Chapter four in Parshat VaYikra (Leviticus 1-5) picks up a specific sacrifice, the one that is offered when a person (in Hebrew: nefesh) inadvertently transgresses. The chapter begins with the words, “When a person unwittingly incurs guilt”—to speak to what is involved when any person falters without an intention to do so. Interestingly, what follows is not a set of instructions for what any individual should do; instead the text offers a detailed category of people in leadership who offend unintentionally. It focuses on three kinds of leaders, the spiritual (the anointed priest), the judicial court system (known as the Sanhedrin) and the political leader (Nasii, in Hebrew, or king). Only at the end of the chapter does the text come back to discuss the person, in the singular, anyone (in Hebrew: nefesh ahat).
This hierarchical order of turning first to persons in leadership positions draws our attention to the significance that Torah places on the responsibility of leaders toward the people and the community. High positions, the Torah teaches, come with obligations to the people. The focus on leaders here indicates two sets of duties: the first is their role to guide, teach and judge, and the second is their obligation to set an example for proper conduct.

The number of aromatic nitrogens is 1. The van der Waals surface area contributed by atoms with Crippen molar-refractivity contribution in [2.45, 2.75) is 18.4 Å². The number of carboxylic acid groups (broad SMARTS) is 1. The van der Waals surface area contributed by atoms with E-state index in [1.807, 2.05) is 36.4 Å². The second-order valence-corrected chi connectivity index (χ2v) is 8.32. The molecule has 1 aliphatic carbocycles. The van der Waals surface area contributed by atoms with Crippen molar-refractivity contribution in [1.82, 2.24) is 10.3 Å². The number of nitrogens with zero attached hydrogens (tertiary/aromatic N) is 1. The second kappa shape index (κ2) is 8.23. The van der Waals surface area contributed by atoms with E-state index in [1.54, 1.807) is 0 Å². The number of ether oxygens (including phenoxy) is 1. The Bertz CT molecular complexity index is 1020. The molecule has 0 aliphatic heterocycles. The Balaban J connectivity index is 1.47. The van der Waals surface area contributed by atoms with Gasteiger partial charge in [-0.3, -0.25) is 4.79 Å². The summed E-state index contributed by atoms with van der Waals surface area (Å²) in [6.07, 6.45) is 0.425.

When leaders falter they diminish their own position and cause damage to the people as they lead them on the wrong path. In Hebrew the expression of leaders’ faltering is literally “missing the mark “ (“lehati et hamatarah”) and it gives meaning to the word for transgression (het); the Hebrew makes it easy to grammatically see that the word het which is often translated as sin, is in Jewish tradition understood as missing the mark.
Leaders could miss the mark. “In the case of a leader (king) who transgresses Rabi Yohanan Ben Zakai read the phrase “In the case” (asher, in Hebrew) to indicate that in that case the generation is lucky (asherei, in Hebrew), is praiseworthy since its leader posses the quality to publicly face his unintended guilt by bringing an expiating offering. “There is no righteous person who does only good and never falters.” (Ecclesiastes 7:20). Therefore said Ben Zakai, “Lucky is the generation that has a leader who recognizes his transgressions and expiates and brings an offering.”
The leader (Nassi) mentioned in the Parsha is the king, “the one who is the first in rank to lead the people”. He is the first to ensure that the law is followed.” At the same time “the position of king does not give him the right to interpret Torah”—since this role has been given to the spiritual and judicial leadership. Like any other individual the leader is subject to the legal system, to the court. “He is the distinct equal among all equals.” The leader has to lead the people in God’s ways, and to be “the first to follow the mitzvot, the first to follow the law.”
While the leader, the king has wide-ranging authority that comes with the position, according to Rabbi Hirsh “he alone is responsible for his transgression for which he is guilty before God, like the least among the people.”
*Translated from the Hebrew by Ayala Emmett